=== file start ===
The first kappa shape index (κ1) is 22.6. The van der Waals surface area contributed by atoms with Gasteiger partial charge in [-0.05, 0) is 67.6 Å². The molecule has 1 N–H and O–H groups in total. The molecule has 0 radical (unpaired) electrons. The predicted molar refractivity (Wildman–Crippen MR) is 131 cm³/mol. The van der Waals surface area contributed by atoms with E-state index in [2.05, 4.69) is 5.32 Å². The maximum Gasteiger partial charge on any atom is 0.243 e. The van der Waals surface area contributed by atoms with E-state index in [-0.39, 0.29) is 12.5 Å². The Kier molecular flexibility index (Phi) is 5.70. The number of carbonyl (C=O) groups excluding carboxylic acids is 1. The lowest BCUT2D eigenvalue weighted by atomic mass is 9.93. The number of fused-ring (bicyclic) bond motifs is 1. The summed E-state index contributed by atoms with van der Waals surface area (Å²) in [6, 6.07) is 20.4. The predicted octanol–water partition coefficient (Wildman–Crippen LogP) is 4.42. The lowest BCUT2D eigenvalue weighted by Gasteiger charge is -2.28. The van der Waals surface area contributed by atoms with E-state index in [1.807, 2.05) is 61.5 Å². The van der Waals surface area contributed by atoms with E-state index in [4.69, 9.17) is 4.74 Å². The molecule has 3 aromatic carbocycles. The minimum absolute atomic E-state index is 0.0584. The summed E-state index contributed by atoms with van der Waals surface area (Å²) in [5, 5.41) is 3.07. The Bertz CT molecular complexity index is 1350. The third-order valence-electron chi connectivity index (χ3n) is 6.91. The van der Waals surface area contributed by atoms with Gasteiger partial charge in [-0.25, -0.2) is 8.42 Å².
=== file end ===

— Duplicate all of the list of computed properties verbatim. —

The first kappa shape index (κ1) is 22.6. The van der Waals surface area contributed by atoms with Gasteiger partial charge in [-0.05, 0) is 67.6 Å². The molecule has 1 N–H and O–H groups in total. The molecule has 0 radical (unpaired) electrons. The predicted molar refractivity (Wildman–Crippen MR) is 131 cm³/mol. The van der Waals surface area contributed by atoms with E-state index in [2.05, 4.69) is 5.32 Å². The maximum Gasteiger partial charge on any atom is 0.243 e. The van der Waals surface area contributed by atoms with E-state index in [-0.39, 0.29) is 12.5 Å². The Kier molecular flexibility index (Phi) is 5.70. The number of carbonyl (C=O) groups excluding carboxylic acids is 1. The lowest BCUT2D eigenvalue weighted by atomic mass is 9.93. The number of fused-ring (bicyclic) bond motifs is 1. The summed E-state index contributed by atoms with van der Waals surface area (Å²) in [6, 6.07) is 20.4. The predicted octanol–water partition coefficient (Wildman–Crippen LogP) is 4.42. The lowest BCUT2D eigenvalue weighted by Gasteiger charge is -2.28. The van der Waals surface area contributed by atoms with E-state index in [1.807, 2.05) is 61.5 Å². The van der Waals surface area contributed by atoms with E-state index in [4.69, 9.17) is 4.74 Å². The molecule has 3 aromatic carbocycles. The minimum absolute atomic E-state index is 0.0584. The summed E-state index contributed by atoms with van der Waals surface area (Å²) in [5, 5.41) is 3.07. The Bertz CT molecular complexity index is 1350. The third-order valence-electron chi connectivity index (χ3n) is 6.91. The van der Waals surface area contributed by atoms with Gasteiger partial charge in [-0.25, -0.2) is 8.42 Å².